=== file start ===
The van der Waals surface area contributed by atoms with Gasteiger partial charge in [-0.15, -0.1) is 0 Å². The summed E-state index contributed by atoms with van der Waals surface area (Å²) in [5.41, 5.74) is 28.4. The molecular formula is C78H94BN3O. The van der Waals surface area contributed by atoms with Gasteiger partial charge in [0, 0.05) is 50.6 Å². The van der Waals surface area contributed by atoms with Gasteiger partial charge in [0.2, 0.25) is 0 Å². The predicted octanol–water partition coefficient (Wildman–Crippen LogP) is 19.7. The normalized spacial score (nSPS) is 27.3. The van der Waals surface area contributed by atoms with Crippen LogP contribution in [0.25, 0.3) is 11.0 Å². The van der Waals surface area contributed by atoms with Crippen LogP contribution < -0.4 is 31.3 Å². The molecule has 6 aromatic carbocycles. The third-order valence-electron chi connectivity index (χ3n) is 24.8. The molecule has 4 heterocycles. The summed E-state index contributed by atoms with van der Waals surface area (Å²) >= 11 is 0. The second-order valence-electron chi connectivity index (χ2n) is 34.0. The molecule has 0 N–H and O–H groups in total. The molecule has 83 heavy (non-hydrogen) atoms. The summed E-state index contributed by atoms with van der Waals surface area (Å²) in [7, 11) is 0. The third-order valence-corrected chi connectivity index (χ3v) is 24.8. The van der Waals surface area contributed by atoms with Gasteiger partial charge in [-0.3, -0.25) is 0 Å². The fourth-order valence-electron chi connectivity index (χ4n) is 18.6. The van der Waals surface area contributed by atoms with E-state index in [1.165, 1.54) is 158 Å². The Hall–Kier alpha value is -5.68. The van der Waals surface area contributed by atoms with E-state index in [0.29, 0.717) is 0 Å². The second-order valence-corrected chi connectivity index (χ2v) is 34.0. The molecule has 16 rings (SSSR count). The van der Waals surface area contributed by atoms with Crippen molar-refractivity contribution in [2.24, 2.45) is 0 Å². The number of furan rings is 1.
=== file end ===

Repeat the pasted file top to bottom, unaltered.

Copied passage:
The van der Waals surface area contributed by atoms with Gasteiger partial charge in [-0.15, -0.1) is 0 Å². The summed E-state index contributed by atoms with van der Waals surface area (Å²) in [5.41, 5.74) is 28.4. The molecular formula is C78H94BN3O. The van der Waals surface area contributed by atoms with Gasteiger partial charge in [0, 0.05) is 50.6 Å². The van der Waals surface area contributed by atoms with Gasteiger partial charge in [0.2, 0.25) is 0 Å². The predicted octanol–water partition coefficient (Wildman–Crippen LogP) is 19.7. The normalized spacial score (nSPS) is 27.3. The van der Waals surface area contributed by atoms with Crippen LogP contribution in [0.25, 0.3) is 11.0 Å². The van der Waals surface area contributed by atoms with Crippen LogP contribution < -0.4 is 31.3 Å². The molecule has 6 aromatic carbocycles. The third-order valence-electron chi connectivity index (χ3n) is 24.8. The molecule has 4 heterocycles. The summed E-state index contributed by atoms with van der Waals surface area (Å²) >= 11 is 0. The second-order valence-electron chi connectivity index (χ2n) is 34.0. The molecule has 0 N–H and O–H groups in total. The molecule has 83 heavy (non-hydrogen) atoms. The summed E-state index contributed by atoms with van der Waals surface area (Å²) in [7, 11) is 0. The third-order valence-corrected chi connectivity index (χ3v) is 24.8. The van der Waals surface area contributed by atoms with Gasteiger partial charge in [-0.3, -0.25) is 0 Å². The fourth-order valence-electron chi connectivity index (χ4n) is 18.6. The van der Waals surface area contributed by atoms with E-state index in [1.165, 1.54) is 158 Å². The Hall–Kier alpha value is -5.68. The van der Waals surface area contributed by atoms with E-state index in [0.29, 0.717) is 0 Å². The second-order valence-corrected chi connectivity index (χ2v) is 34.0. The molecule has 16 rings (SSSR count). The van der Waals surface area contributed by atoms with Crippen molar-refractivity contribution in [2.24, 2.45) is 0 Å². The number of furan rings is 1.